Why winter heating crisis will not stop China’s dash for gas
Analysts do not expect this winter’s shortages to derail the effort to tackle the country’s notorious pollution problems with a cleaner source of fuel
China’s plan to burn less coal and to use more natural gas will only accelerate despite a serious gas supply shortage in this winter, analysts have said.
A renewed push from the Chinese leadership to clean up Beijing’s toxic air drove local cadres across northern China to rush to ban coal this winter , but natural gas shortages left many residents shivering in freezing temperatures.
It even promoted China’s Ministry of Environment to issue an urgent notice telling people to burn coal for heating if necessary.
The shortage of natural gas quickly spread from northern China to more southerly parts of the country as the authorities in Henan, Hubei and Hunan imposed limits on natural gas usage at industrial and chemical plants to ensure there was enough fuel to keep millions of homes warm.
Natural gas price shot up as a result of surging demand. According to China’s national bureau of statistics, the price of liquified natural gas (LNG) in the first 10 days of December reacged 6,967 yuan per tonne (US$1,053) – a 23.6 per cent increase compared with the last 10 days of November.
China’s supply problems have also had a knock-on effect by pushing up fuel prices around the globe.
However, under the Chinese government’s plans this is just the beginning of the country’s embrace of natural gas. It aims to increase the proportion of its energy produced by natural gas to reach 10 per cent by 2020, rising to 15 per cent in 2030.
China, now the second biggest natural gas importer in the world, will account for at least a quarter of all global natural gas consumption growth between 2015 and 2040, according to a report by the US Energy Information Administration published in October 2017.
“The current supply shortage is a temporary issue, and it won’t change China’s long-term plan of using more natural gas in the energy mix,” Bai Jun, an executive director with Institute of International Energy, a think tank affiliated with the National Development and Reform Commission, said.
Bai said China was expected to build more LNG import terminals and gas storage facilities to boost imports and also seek to improve its domestic supplies.
China’s quest for stable natural gas supplies and growing reliance on imports to feed its domestic demand is key element to its diplomacy. The country was still a net exporter of gas 10 years ago, but now relies on imports for 35 per cent of its domestic consumption – a figure expected to rise to 50 per cent by 2020.
As a result, Beijing has worked to maintain close relations with Turkmenistan, Uzbekistan and Kazakhstan to pipe central Asian natural gas into China and is building a pipeline to import supplies from Russia.
Beijing has also shown support for Myanmar – even during the recent international outcry about the Rohingya crisis – in a sign of the importance it attaches to a gas pipeline that runs through the country linking a terminal in the Bay of Bengal with Kunming in southwestern China.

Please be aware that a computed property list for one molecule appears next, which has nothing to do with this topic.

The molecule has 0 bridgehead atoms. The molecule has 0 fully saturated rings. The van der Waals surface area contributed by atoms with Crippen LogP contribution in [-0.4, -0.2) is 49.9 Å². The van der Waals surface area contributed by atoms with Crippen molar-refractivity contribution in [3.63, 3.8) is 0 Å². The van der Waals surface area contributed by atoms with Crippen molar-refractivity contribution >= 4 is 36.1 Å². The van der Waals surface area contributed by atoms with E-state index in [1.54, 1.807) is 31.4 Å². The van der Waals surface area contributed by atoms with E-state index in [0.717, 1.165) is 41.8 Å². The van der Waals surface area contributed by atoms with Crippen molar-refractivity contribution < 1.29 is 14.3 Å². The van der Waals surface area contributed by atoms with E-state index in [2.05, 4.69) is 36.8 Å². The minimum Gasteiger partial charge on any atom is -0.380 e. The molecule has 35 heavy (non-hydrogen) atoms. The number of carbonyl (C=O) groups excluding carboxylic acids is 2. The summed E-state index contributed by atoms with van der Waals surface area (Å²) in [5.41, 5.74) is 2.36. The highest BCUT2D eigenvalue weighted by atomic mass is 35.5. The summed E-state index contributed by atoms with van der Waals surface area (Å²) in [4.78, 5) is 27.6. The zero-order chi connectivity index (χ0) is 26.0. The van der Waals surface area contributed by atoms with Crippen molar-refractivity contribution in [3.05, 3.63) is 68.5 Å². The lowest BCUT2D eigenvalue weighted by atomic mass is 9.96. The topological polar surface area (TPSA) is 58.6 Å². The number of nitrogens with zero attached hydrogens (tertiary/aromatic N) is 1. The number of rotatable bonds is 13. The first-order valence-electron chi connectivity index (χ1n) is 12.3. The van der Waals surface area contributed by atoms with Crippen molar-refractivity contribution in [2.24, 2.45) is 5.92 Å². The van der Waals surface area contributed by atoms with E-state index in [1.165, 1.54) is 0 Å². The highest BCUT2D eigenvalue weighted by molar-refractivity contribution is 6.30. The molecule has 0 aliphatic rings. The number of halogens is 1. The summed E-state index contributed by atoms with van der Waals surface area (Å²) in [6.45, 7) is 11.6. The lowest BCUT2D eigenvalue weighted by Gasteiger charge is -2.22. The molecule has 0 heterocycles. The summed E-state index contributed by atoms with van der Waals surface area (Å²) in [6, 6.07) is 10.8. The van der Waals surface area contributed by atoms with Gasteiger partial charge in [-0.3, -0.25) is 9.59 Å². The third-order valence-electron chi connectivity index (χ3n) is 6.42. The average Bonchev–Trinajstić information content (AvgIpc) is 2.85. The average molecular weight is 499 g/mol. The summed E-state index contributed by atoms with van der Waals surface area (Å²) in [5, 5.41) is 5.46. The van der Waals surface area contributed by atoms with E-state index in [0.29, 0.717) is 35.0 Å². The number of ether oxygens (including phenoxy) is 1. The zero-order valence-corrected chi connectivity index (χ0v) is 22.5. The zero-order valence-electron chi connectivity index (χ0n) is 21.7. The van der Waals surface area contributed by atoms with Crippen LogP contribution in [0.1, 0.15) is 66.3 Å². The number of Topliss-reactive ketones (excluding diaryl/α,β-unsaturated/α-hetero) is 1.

When Donald Trump visited China last month, the US President and his Chinese counterpart Xi Jinping held a signing ceremony for deals worth a total of US$250 billion – the biggest of which was a plan to import gas from Alaska.
Xi, who has just started his second five-year term as the Communist Party’s leader, has made environment protection, including air quality improvement, one of the top three priorities.
China, the world’s biggest emitter, has made clean energy a national policy, and natural gas, which produces less carbon and pollutants in burning, is a key part of this.
Lin Boqiang, director of the research centre of China energy economics at Xiamen University in Fujian, said: “Local governments at provincial and city levels have rushed to answer Beijing’s call to tackle air pollution.”
The push from Chinese government for gas helped the country’s natural gas consumption to expand by about 15 per cent in 2017.
This winter’s gas supply shortages were a seasonal and short-term problem, said Lin, and China “has no choice but to speed up its efforts to shift to clean energy”.
Han Xiaoping, chief information officer at Beijing-based industry consultancy China Energy Net Consulting Co, said the gas “supply shortages”were not a long-term cause for concern because they were the result of a man-made peak in demand and inadequate logistical facilities rather than a drying up of supplies.
“The global supply of natural gas is adequate, and China can readily buy the gas,” Han said. “Beijing won’t stop its push towards gas because it’s a matter of necessity to solve air pollution.”
The Chinese government is also working on ways to improve its supply infrastructure.
A plan issued by the National Development and Reform Commission in July said China should develop underground natural gas storage facilities of 14.8 billion cubic meters by 2020 and 35 billion cubic meters by 2030 – up from about 5 billion cubic meters at the end of 2015.
But for now many places in northern China are still unable to make the government-mandated switch from coal to gas.
“New gas heating systems are not ready here yet . Rich families, restaurants and inns have to use air conditioning units or liquid gas cannisters while the poor and elderly in villages have secretly kept their stoves and are still using coal,” a woman who runs a small inn at Quyang county in Hebei province said.
In addition, many rural families can’t afford to use natural gas for heating and cooking, she said.
A man living in Zhaotun village in Xianghe county in Hebei province said that he had spent 30,000 yuan (US$3,500) on coal last winter to keep his little inn warm, but the bill will more than double this winter after the fuel is changed to natural gas.
“Now I have to pay 600 yuan for gas per day, or 18,000 yuan per month,” he said.